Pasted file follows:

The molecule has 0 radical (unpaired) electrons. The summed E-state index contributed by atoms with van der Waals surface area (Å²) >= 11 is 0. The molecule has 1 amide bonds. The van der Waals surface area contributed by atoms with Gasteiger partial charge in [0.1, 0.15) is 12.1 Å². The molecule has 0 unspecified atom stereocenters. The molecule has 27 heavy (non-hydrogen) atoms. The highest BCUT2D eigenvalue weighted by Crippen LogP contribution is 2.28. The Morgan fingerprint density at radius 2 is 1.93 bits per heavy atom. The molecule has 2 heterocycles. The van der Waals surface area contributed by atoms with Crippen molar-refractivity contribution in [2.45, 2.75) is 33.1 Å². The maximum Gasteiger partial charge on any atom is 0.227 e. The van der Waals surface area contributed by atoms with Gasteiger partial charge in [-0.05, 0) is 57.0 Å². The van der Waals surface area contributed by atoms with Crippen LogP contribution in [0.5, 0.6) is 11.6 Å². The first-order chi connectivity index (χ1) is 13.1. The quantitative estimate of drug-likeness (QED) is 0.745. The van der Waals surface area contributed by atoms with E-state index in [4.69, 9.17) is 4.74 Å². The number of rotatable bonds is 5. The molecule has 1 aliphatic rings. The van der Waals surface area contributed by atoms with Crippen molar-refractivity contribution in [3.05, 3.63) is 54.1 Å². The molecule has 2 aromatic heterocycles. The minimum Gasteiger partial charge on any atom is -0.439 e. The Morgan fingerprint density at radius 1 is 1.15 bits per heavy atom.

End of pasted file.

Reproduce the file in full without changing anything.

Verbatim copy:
The molecule has 0 radical (unpaired) electrons. The summed E-state index contributed by atoms with van der Waals surface area (Å²) >= 11 is 0. The molecule has 1 amide bonds. The van der Waals surface area contributed by atoms with Gasteiger partial charge in [0.1, 0.15) is 12.1 Å². The molecule has 0 unspecified atom stereocenters. The molecule has 27 heavy (non-hydrogen) atoms. The highest BCUT2D eigenvalue weighted by Crippen LogP contribution is 2.28. The Morgan fingerprint density at radius 2 is 1.93 bits per heavy atom. The molecule has 2 heterocycles. The van der Waals surface area contributed by atoms with Crippen molar-refractivity contribution in [2.45, 2.75) is 33.1 Å². The maximum Gasteiger partial charge on any atom is 0.227 e. The van der Waals surface area contributed by atoms with Gasteiger partial charge in [-0.05, 0) is 57.0 Å². The van der Waals surface area contributed by atoms with Crippen LogP contribution in [0.5, 0.6) is 11.6 Å². The first-order chi connectivity index (χ1) is 13.1. The quantitative estimate of drug-likeness (QED) is 0.745. The van der Waals surface area contributed by atoms with E-state index in [4.69, 9.17) is 4.74 Å². The number of rotatable bonds is 5. The molecule has 1 aliphatic rings. The van der Waals surface area contributed by atoms with Crippen molar-refractivity contribution in [3.05, 3.63) is 54.1 Å². The molecule has 2 aromatic heterocycles. The minimum Gasteiger partial charge on any atom is -0.439 e. The Morgan fingerprint density at radius 1 is 1.15 bits per heavy atom.